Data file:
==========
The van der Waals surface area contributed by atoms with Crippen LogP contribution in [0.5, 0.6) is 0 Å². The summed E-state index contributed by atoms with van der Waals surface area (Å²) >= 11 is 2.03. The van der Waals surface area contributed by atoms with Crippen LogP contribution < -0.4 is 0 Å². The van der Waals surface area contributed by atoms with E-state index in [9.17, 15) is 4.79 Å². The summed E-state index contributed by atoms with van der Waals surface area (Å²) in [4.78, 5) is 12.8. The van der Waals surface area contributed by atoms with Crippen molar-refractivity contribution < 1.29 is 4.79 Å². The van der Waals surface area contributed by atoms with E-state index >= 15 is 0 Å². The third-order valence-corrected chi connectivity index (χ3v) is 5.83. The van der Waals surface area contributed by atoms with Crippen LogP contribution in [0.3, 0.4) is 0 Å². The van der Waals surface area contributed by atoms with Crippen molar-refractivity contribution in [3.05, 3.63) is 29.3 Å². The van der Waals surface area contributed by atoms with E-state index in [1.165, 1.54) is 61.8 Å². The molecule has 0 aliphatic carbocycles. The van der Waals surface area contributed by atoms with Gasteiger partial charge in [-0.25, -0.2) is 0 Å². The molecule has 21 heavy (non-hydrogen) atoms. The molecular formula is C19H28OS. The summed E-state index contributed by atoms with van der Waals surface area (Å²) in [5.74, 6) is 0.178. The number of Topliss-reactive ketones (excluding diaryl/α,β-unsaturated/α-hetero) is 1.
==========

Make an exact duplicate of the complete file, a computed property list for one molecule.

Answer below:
The van der Waals surface area contributed by atoms with Crippen LogP contribution in [0.5, 0.6) is 0 Å². The summed E-state index contributed by atoms with van der Waals surface area (Å²) >= 11 is 2.03. The van der Waals surface area contributed by atoms with Crippen LogP contribution < -0.4 is 0 Å². The van der Waals surface area contributed by atoms with E-state index in [9.17, 15) is 4.79 Å². The summed E-state index contributed by atoms with van der Waals surface area (Å²) in [4.78, 5) is 12.8. The van der Waals surface area contributed by atoms with Crippen molar-refractivity contribution < 1.29 is 4.79 Å². The van der Waals surface area contributed by atoms with E-state index >= 15 is 0 Å². The third-order valence-corrected chi connectivity index (χ3v) is 5.83. The van der Waals surface area contributed by atoms with Crippen LogP contribution in [0.3, 0.4) is 0 Å². The van der Waals surface area contributed by atoms with Crippen molar-refractivity contribution in [3.05, 3.63) is 29.3 Å². The van der Waals surface area contributed by atoms with E-state index in [1.165, 1.54) is 61.8 Å². The molecule has 0 aliphatic carbocycles. The van der Waals surface area contributed by atoms with Gasteiger partial charge in [-0.25, -0.2) is 0 Å². The molecule has 21 heavy (non-hydrogen) atoms. The molecular formula is C19H28OS. The summed E-state index contributed by atoms with van der Waals surface area (Å²) in [5.74, 6) is 0.178. The number of Topliss-reactive ketones (excluding diaryl/α,β-unsaturated/α-hetero) is 1.